The inspiration for Campus Rides App came from a conversation with some friends and staff members about how complicated is for international students or students in general who do not own a car to get from school to the airport and nearby cities during school breaks. Since mobile development is part of my major, as of my research class, I decided to do an independent study on mobile applications development, and create an app to solve this problem. The idea of the app is to make available to every user the information of who is offering a ride to where, and who are the drivers willing to give rides to their destinations for maybe a small charge for gas, which it would be a fraction of a plane or train ticket. The intention is to give students a cheaper and easier option to find transportation during school breaks, on the weekends, or during the convenience of their regular day.

Implicit Bias and the College Educational Experience

Presenter: William David McLaurin
Faculty Mentor: Dr. Danny Malone
Time: 2:00pm – 2:15pm

The purpose of this research is to find a correlation between implicit bias and the college educational experience. Implicit bias can be defined as bias in judgment and /or behavior that results form subtle cognitive processes that operate at a level below conscious awareness without intentional control (Brownstein, 2016). Through this study we looked at data from the Implicit Associations Test (IAT) database for 2015. While researching my primary objective was to find out how increasing years of college education, freshman thru graduate degrees, would affect the overall race IAT scores. I also wanted to see how a person’s race affects their overall IAT scores. In doing so, what I have found is that IAT scores do not statistically change within the college experience and that race does have an affect on overall IAT scores.

If You Don’t Want to Be Here, Leave: The Effects of a No-Choice Option in Athletics

Presenter: Kaitlyn Kimball
Faculty Mentors: Dr. Julia Fisher, Dr. James McLaughlin, and Professor Kyria Flynn
Time: 2:20pm – 2:35pm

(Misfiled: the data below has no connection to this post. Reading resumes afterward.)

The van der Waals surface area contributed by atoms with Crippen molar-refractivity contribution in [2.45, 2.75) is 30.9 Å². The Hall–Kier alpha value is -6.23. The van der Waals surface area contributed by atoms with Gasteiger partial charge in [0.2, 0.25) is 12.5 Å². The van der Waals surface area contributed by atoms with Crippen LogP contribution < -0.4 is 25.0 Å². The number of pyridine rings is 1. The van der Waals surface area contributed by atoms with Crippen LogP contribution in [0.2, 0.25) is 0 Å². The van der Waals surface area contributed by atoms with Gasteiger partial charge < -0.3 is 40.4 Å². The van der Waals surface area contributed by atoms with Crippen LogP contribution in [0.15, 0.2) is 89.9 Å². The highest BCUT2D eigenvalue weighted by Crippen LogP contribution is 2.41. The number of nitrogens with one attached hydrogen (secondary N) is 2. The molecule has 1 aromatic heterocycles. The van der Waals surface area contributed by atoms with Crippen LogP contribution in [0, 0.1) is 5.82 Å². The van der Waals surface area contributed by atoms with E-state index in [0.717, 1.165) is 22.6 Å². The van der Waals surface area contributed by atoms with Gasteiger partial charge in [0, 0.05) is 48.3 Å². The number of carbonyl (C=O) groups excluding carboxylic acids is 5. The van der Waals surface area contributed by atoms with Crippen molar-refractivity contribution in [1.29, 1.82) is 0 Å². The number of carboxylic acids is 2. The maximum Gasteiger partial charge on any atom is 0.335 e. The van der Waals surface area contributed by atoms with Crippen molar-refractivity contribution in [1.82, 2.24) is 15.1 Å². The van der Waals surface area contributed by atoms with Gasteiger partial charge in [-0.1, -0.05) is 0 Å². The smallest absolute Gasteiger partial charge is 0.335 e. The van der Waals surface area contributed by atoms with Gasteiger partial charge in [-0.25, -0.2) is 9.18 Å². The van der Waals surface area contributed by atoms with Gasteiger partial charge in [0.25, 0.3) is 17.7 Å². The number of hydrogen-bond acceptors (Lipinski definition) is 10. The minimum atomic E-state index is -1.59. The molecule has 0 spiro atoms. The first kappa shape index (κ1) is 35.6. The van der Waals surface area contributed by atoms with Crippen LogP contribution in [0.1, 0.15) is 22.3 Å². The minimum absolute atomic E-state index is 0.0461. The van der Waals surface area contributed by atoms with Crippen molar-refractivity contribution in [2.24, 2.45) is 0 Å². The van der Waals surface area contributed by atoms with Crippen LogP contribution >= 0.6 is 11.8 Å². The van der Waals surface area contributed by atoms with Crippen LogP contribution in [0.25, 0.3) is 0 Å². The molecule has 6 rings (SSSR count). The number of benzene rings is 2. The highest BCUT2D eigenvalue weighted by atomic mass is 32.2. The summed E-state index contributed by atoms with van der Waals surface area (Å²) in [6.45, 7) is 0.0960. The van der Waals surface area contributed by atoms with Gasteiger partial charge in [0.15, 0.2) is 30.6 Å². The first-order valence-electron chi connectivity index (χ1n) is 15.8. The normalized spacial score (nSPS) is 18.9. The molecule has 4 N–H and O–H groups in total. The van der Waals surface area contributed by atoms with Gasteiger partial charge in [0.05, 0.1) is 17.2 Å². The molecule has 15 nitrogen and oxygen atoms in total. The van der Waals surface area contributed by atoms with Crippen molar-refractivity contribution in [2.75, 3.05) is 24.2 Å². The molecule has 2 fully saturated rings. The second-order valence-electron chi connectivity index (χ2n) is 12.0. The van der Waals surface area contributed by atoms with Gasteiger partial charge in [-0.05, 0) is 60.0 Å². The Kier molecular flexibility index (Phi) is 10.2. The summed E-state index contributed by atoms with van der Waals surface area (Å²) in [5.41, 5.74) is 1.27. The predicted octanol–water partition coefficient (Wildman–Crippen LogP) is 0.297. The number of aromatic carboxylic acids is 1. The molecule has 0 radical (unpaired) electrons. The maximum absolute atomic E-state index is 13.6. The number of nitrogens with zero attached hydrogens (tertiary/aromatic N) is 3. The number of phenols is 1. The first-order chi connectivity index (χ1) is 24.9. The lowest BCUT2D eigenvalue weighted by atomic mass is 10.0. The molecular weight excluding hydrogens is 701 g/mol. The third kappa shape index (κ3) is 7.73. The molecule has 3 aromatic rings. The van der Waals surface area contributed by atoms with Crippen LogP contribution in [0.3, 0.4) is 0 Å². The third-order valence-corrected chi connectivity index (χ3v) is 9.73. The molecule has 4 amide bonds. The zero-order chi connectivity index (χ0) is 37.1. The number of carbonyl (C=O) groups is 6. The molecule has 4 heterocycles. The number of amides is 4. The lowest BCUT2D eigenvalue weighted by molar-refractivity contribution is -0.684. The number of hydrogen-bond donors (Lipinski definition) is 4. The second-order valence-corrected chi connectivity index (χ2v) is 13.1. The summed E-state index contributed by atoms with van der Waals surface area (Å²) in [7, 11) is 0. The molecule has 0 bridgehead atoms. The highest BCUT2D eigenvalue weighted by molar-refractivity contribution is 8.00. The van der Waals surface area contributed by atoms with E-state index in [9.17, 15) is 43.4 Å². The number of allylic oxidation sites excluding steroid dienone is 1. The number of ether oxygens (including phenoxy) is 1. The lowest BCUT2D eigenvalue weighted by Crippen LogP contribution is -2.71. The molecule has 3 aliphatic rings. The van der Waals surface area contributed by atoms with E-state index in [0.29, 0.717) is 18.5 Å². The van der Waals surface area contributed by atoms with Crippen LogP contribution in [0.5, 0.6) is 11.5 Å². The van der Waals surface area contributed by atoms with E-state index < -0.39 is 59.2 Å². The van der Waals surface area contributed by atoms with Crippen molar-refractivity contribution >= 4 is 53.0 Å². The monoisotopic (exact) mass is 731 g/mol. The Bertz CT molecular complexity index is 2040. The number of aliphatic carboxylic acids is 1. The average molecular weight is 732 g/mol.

An examination at the impact a no-choice option has on athletics. Scenarios with choices often contain two different sets of choices, the forced choice set or the rejectable choice set. The forced choice set doesn’t contain a no-choice option, whereas a rejectable choice set does. A no-choice option is the option to do nothing; to opt out, to leave, to revoke participation, etc. It is thought to be true that when someone is given a no-choice option, they are actually more likely to be persistent and more committed to the path they choose. This research takes this concept and applies to it athletic performance.

BREAK: 2:35pm - 2:45pm
Microwave Spectrum of the of 2,3-Difluoropyridine- CO 2 Complex

Presenter: Sydney Gaster (co-author, Cameron Funderburk)
Faculty Mentor: Dr. Gordon Brown
Time: 2:45pm – 3:00pm

The increasing concentration of atmospheric carbon dioxide (CO 2 ) is quickly becoming a critical issue for the long-term sustainability of current ecosystems on Earth. However, new materials designed to capture and store CO 2 show promise in alleviating this issue. Carbon capture and storage (CCS) is the process of capturing CO 2 produced by the combustion of fossil fuels and other chemical processes and storing the CO 2 to prevent it from entering the atmosphere. The most promising materials designed for CCS employ nitrogen-containing organic rings at the active sites. For this reason, our laboratory is interested in studying the interactions of these organic rings with carbon dioxide. Through studying these interactions we determined the shape of the complex, which will in turn provide us with information about the function of the complex. In this project, we have measured the 3 – 18 GHz region of the microwave spectrum of the 2,3-difluoropyridine- CO 2 complex complete for the first time. Through analysis of the spectrum the rotational constants have been determined. These provide information on the structure of the complex and the interactions between the molecules. The quadrupole coupling constants of the complex were also determined from the spectrum. Ab initio computer calculations were performed in support of the laboratory data.

Quantifying Patterns in Gene Expression: Mining RNA Sequence Data in Fusarium graminearum

Presenter: Zoe Bilton
Faculty Mentor: Dr. Rachel Manspeaker (co-mentor, Dr. Joe Flaherty)
Time: 3:05pm – 3:20